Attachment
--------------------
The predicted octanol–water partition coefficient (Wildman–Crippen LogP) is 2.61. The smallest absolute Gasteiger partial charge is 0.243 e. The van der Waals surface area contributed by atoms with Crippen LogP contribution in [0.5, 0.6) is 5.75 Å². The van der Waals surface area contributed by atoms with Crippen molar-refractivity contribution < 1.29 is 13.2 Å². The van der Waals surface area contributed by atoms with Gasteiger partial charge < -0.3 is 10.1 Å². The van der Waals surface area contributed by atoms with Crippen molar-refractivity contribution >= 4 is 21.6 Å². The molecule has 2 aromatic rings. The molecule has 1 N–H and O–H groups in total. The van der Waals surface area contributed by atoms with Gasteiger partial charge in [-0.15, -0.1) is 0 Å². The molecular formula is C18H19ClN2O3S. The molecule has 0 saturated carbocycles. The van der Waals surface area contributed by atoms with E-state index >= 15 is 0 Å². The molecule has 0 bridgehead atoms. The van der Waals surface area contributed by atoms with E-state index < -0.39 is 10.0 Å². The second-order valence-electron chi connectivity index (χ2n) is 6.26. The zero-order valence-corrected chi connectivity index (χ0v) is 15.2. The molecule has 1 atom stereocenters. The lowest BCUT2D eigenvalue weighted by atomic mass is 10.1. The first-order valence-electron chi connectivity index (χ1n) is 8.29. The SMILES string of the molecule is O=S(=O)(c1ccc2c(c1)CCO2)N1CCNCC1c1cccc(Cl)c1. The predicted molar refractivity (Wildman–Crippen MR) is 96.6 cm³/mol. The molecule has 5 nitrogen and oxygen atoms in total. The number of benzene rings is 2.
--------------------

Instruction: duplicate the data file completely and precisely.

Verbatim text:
The predicted octanol–water partition coefficient (Wildman–Crippen LogP) is 2.61. The smallest absolute Gasteiger partial charge is 0.243 e. The van der Waals surface area contributed by atoms with Crippen LogP contribution in [0.5, 0.6) is 5.75 Å². The van der Waals surface area contributed by atoms with Crippen molar-refractivity contribution < 1.29 is 13.2 Å². The van der Waals surface area contributed by atoms with Gasteiger partial charge < -0.3 is 10.1 Å². The van der Waals surface area contributed by atoms with Crippen molar-refractivity contribution >= 4 is 21.6 Å². The molecule has 2 aromatic rings. The molecule has 1 N–H and O–H groups in total. The van der Waals surface area contributed by atoms with Gasteiger partial charge in [-0.15, -0.1) is 0 Å². The molecular formula is C18H19ClN2O3S. The molecule has 0 saturated carbocycles. The van der Waals surface area contributed by atoms with E-state index >= 15 is 0 Å². The molecule has 0 bridgehead atoms. The van der Waals surface area contributed by atoms with E-state index < -0.39 is 10.0 Å². The second-order valence-electron chi connectivity index (χ2n) is 6.26. The zero-order valence-corrected chi connectivity index (χ0v) is 15.2. The molecule has 1 atom stereocenters. The lowest BCUT2D eigenvalue weighted by atomic mass is 10.1. The first-order valence-electron chi connectivity index (χ1n) is 8.29. The SMILES string of the molecule is O=S(=O)(c1ccc2c(c1)CCO2)N1CCNCC1c1cccc(Cl)c1. The predicted molar refractivity (Wildman–Crippen MR) is 96.6 cm³/mol. The molecule has 5 nitrogen and oxygen atoms in total. The number of benzene rings is 2.